From The Northern Star (NIU student newspaper), Wednesday, February 13, 2002

[Original: http://www.northernstar.info/campus/articles/021302-math.asp]


Math lab expands students' resources

By Lynn Celmer, Staff Reporter

[Caption] Math 402, Methods of Instruction for Math, K-9, instructor Ellen Hines reviews a problem for her students. The Math Education Lab contains a variety of resources to aid prospective math teachers, including pattern blocks, geoboards and base blocks, as well as journals and books.

In NIU's Math Education Lab, brightly colored Macintosh computers sit all in a row.

Hundreds of Tupperware containers line the shelves on the wall, each containing a different material used in demonstrating math concepts, such as pattern blocks, geoboards and base blocks.

The shelves on both sides of the room are filled with math journals and books.

About 20 students began to pile into DuSable Hall, Room 306, for Math 402, Methods of Instruction for Math, K-9. This class is different in that the students become the teachers.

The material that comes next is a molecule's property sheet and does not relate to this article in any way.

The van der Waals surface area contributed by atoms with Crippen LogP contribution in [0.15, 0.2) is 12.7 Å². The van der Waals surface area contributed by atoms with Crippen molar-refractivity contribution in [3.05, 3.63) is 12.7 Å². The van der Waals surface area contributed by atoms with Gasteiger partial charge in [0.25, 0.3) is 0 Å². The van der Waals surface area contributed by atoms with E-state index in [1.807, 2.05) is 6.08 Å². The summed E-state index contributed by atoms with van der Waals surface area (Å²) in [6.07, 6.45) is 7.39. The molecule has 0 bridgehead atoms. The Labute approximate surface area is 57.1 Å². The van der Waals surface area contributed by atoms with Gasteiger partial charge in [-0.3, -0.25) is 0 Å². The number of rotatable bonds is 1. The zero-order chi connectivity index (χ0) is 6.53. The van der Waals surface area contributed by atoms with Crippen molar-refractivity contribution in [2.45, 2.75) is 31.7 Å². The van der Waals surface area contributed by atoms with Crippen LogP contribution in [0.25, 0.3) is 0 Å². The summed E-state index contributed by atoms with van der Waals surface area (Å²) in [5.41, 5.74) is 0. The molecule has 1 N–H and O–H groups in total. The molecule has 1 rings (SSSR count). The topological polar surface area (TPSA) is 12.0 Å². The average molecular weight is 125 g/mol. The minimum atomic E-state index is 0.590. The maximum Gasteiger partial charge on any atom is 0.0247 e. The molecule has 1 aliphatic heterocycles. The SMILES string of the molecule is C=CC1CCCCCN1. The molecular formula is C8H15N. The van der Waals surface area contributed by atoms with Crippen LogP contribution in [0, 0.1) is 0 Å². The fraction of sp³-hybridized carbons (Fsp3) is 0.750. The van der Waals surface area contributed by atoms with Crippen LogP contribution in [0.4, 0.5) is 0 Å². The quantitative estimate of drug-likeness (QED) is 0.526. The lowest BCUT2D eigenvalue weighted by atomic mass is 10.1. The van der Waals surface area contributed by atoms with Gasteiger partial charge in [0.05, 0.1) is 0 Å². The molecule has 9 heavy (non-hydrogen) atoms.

Students are required to demonstrate how to complete a problem. They were given a sample problem involving Auntie Mae, a candy store owner who received an order for 432 pieces of candy. She got a call asking her to mail the candy in three separate equal packages. How much candy will be in each package?

Students used base boards to simulate how the candy would be divided. The boards consist of flats, which are 10-by-10, or 100 squares; rods, which are 10 squares long and units, which are single squares.

The students first divided the flats into three groups, then the rods and the individual units. Exchanges were made if necessary.

They determined that 144 pieces of candy would be in each package.

The students then watched a video in which this same procedure was used with actual children. The children responded well to this method and showed an understanding of division.

NIU math professors feel that the lab, which is used for all the math methods courses, contains many useful resources for the students, including hundreds of current teaching books and journals.

Helen Khoury, a math professor, said students understand something best when they have to teach it to someone else.

"The math education lab contains a remarkable collection of materials for prospective teachers," said Mary Shafer, a math professor.

Shafer said many of the materials aid in developing students' understanding of place value, fractions and decimals, and concepts in geometry and measurement.


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